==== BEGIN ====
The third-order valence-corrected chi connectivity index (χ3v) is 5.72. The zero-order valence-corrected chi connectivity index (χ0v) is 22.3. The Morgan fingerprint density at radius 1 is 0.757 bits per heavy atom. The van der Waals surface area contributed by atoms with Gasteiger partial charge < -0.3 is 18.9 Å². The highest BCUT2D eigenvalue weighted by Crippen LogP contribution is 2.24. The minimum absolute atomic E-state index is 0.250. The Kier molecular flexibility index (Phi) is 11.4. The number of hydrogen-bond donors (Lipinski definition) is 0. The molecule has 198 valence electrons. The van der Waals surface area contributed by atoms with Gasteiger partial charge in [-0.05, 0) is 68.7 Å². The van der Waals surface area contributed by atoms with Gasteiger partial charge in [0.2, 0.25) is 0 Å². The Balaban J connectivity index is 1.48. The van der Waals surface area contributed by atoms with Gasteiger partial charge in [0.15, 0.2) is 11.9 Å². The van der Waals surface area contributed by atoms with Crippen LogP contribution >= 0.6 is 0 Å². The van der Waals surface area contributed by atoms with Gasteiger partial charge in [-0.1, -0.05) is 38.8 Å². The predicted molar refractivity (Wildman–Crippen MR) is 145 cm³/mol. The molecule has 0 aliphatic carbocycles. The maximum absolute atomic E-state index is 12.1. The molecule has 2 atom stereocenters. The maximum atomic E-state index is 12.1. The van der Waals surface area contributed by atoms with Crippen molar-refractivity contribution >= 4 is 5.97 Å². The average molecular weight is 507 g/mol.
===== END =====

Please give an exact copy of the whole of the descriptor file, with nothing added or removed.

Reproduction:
The third-order valence-corrected chi connectivity index (χ3v) is 5.72. The zero-order valence-corrected chi connectivity index (χ0v) is 22.3. The Morgan fingerprint density at radius 1 is 0.757 bits per heavy atom. The van der Waals surface area contributed by atoms with Gasteiger partial charge < -0.3 is 18.9 Å². The highest BCUT2D eigenvalue weighted by Crippen LogP contribution is 2.24. The minimum absolute atomic E-state index is 0.250. The Kier molecular flexibility index (Phi) is 11.4. The number of hydrogen-bond donors (Lipinski definition) is 0. The molecule has 198 valence electrons. The van der Waals surface area contributed by atoms with Gasteiger partial charge in [-0.05, 0) is 68.7 Å². The van der Waals surface area contributed by atoms with Gasteiger partial charge in [0.2, 0.25) is 0 Å². The Balaban J connectivity index is 1.48. The van der Waals surface area contributed by atoms with Gasteiger partial charge in [0.15, 0.2) is 11.9 Å². The van der Waals surface area contributed by atoms with Crippen LogP contribution >= 0.6 is 0 Å². The van der Waals surface area contributed by atoms with Gasteiger partial charge in [-0.1, -0.05) is 38.8 Å². The predicted molar refractivity (Wildman–Crippen MR) is 145 cm³/mol. The molecule has 0 aliphatic carbocycles. The maximum absolute atomic E-state index is 12.1. The molecule has 2 atom stereocenters. The maximum atomic E-state index is 12.1. The van der Waals surface area contributed by atoms with Crippen molar-refractivity contribution >= 4 is 5.97 Å². The average molecular weight is 507 g/mol.